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Sandwich

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Sandwich last won the day on April 5

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About Sandwich

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    Female
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    May 2009
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  1. If you do a good job of it, no you should be fine. There are no marks for originality. I guess the more well known and written about something is, the more likely the examiner to be familiar with the topic/book, and if you miss something or fail to explore features that they are aware of, I suppose they're more likely to notice. However if you consider the topic thoroughly and can back up your 'unique spins' appropriately, I can't see that you'd have any problems.
  2. Depending on which University you go to (some mandate intercalated degrees), it takes 5 - 6 years. And yes all will look at GCSEs. How much they factor your GCSEs into their decision depends on the individual University.
  3. You'll have to ask your school what their internal policy is, but basically the IBO only requires coursework to be sent to them towards the end of IB2. So if your school is happy for you to re-do things, there's no reason you can't come up with other versions of the coursework at any time right up until the deadline when it needs to be sent off. Ask your teachers. They will also be the ones who know the deadlines for coursework submission. You should have to do a new one from scratch, rather than improve on what has already been submitted, because you'll presumably have some kind of feedback on what's already been submitted from your teacher, and they're not allowed to help coach you through these assessments. I cannot account for what your school's policy on this will be, but that is technically how it should go.
  4. They do all sound quite broad to me - BUT - I confess I am not at all an expert on this topic. I can give you some advice about an exercise in how to narrow it down though. For each question, go through and bullet point the main facts of discussion for each of the titles you've picked. As in all of the points you'd want to cover for each of them, bearing in mind 'to what extent' means each point would have to be weighed. Then imagine cramming all of that into an essay and adequately addressing each point. Doing this, you should be able to see for yourself if the topic is way too large for an IA length essay or not. It'll also be useful to draw together all these points, because not only will it help you pick, but you can also look at them and see what you *could* put together instead which would be an appropriately sized topic for the essay. Ideally you want a topic which is just big enough to be explored in an essay, so that when you go through it, you do so absolutely thoroughly and score all the points available, having completely answered your own question - without leaving things out, or skimming over them. For instance you might find that even though Q number 1 might turn out to be too big a topic, when you go through it, there's a particular aspect of British Authority that actually would lend itself nicely to being explored within the bounds of an IA essay and you can do a more narrowed down & comprehensive version of the same title.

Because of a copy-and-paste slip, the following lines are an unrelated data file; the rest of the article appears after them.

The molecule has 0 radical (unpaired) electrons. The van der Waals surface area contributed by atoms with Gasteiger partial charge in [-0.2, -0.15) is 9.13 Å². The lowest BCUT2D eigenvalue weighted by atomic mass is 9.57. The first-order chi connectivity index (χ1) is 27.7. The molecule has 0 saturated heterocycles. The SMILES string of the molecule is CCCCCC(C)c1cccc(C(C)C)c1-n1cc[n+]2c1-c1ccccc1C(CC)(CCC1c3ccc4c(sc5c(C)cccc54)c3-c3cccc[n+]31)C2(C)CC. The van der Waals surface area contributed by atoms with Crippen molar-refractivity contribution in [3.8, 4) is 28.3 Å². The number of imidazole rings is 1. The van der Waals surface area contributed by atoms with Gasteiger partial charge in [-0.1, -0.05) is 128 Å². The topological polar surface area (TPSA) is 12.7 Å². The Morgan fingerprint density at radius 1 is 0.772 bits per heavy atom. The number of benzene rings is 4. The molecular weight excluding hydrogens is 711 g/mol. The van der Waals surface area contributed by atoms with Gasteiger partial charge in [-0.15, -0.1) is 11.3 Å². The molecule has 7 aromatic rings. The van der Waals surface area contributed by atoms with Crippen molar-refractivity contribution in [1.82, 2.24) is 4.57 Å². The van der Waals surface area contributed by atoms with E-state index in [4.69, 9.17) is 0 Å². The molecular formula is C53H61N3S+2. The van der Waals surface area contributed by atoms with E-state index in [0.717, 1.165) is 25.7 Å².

5. Hi Dana, This is the point where you have to do a bit of research yourself. That is a big part of the EE, coming up with your own research question. If you're interested in 20th century american literature, then you've already got a starting point. I would suggest the next step be going to the library and picking out some works of 20th century american literature that you might be interested in writing about, reading them and see if any of them grab you. Why are you specifically interested in 20th century american literature? If you can answer what it is in particular that interests you about that, it might also help you narrow down what books to pick.
  6. It is basically just a regular World Lit essay but on a grander 4,000 word scale. Google '50 Excellent Extended Essays' to see the IB's exemplar EEs and have a look at the English ones. It'll give you a feel for what they want.
  7. You're better off going with something simple, solid and analysable within 4000 words, where you've covered all the relevant bits of research and come to a good conclusion. The fertiliser topic is potentially a bit boring, but I can see no reason you couldn't get a good score if you do it well and thoroughly. The impact of socioeconomics on the spread of disease is something that could probably span several volumes of textbooks, it's a very complicated issue with myriad socioeconomic factors to address and account for. Unless you want to drill it down into something a lot more specific that you could deal with comprehensively (and even then it would be a bit of a statistics nightmare, trying to account for external factors), I think you'd be mad to try and cover that in 4000 words. The second one sounds interesting, but it's not appropriate for an EE really. If you're interested in a good mark, you need to do something which can be addressed, explored and then wrapped up within the scope of an EE.